Three hundred, fifty-five years ago, John Blow, an English Baroque organist, composed the “club anthem” I Will Always Give Thanks, collaborating with Pelham Humfrey and William Turner. There is not a lot written about this song but, there are two suggestions of it either being an honoring of the victory over the Dutch in 1665 or a simple commemoration of the three men working together.
In late 1668, Blow was appointed to Westminster Abbey as its organist and three of his students were William Croft, Jeremiah Clarke and Henry Purcell. In 1685, he became the private musician to King James II. He was the choir-master at St. Paul’s Cathedral in 1687 and became Composer to the Chapel Royal in 1699.
As a side note, 1665 was a bad year. Sounds familiar. ~Vic
Additional Reading & Sources:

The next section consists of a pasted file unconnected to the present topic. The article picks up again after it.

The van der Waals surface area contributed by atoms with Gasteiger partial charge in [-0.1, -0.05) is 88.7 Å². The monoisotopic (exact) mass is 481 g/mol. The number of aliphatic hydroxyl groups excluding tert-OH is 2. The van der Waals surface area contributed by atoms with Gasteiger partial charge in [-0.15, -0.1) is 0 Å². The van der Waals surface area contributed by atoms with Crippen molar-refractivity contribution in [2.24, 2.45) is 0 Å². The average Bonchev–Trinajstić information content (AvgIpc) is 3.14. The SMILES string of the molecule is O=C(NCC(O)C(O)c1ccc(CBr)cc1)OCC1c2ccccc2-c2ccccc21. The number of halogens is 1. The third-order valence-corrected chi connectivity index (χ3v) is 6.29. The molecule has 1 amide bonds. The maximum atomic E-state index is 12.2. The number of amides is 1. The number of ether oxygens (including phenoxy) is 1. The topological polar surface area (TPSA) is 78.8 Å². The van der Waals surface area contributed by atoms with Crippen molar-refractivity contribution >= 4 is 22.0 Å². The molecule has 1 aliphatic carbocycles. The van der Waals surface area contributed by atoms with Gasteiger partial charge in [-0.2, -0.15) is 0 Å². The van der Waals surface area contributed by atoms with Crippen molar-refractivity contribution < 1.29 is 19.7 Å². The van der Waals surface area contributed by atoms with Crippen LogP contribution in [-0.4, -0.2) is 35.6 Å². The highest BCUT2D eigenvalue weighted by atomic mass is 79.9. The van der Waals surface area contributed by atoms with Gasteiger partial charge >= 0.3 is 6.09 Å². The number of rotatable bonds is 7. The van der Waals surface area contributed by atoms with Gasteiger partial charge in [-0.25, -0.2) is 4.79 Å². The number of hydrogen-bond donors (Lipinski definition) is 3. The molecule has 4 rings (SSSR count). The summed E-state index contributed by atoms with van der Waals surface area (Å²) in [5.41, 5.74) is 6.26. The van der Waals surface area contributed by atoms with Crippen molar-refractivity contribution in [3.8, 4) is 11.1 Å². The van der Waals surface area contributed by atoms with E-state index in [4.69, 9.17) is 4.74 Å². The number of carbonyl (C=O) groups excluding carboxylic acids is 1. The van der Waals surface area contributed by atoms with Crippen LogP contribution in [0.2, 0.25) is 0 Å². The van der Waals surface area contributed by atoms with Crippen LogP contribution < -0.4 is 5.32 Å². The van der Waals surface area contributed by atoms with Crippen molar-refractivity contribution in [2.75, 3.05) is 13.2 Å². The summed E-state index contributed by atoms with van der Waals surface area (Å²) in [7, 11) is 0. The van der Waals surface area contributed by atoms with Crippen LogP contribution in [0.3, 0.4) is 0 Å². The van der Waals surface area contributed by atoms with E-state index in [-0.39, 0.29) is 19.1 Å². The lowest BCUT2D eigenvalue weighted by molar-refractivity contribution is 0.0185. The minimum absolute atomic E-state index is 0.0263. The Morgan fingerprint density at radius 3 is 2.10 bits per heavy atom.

Choral Evensong/John Blow Death Anniversary (BBC October 1, 2008)
John Blow Biography (encyclopedia.com)
Tales for Our Time (Mark Steyn Online)
John Blow Anthems (The Gramophone Newsletter Site)
John Blow Commemoration (Westminster Abbey Site)
A Journal of the Plague Year (Wikipedia)
Battle of Lowestoft (Wikipedia)
Great Plague of London (Wikipedia)
This entry was posted in History, Music and tagged 1665, 1668, 1685, 1687, 1699, a journal of the plague year, baroque, battle of lowestoft, BBC, chapel royal, choral evensong, club anthem, composer, encyclopedia, engraving, gallica digital library, gramophone newsletter, great plague of london, henry purcell, i will always give thanks, james II, jeremiah clarke, john blow, june 13, king james II, king james VII, mark steyn, Music, national library of france, october 1, organist, pelham humfrey, private musician, robert white, st. pauls cathedral, students, tales for our time, victory, westminster abbey, wikimedia, wikipedia, william croft, william turner, youtube.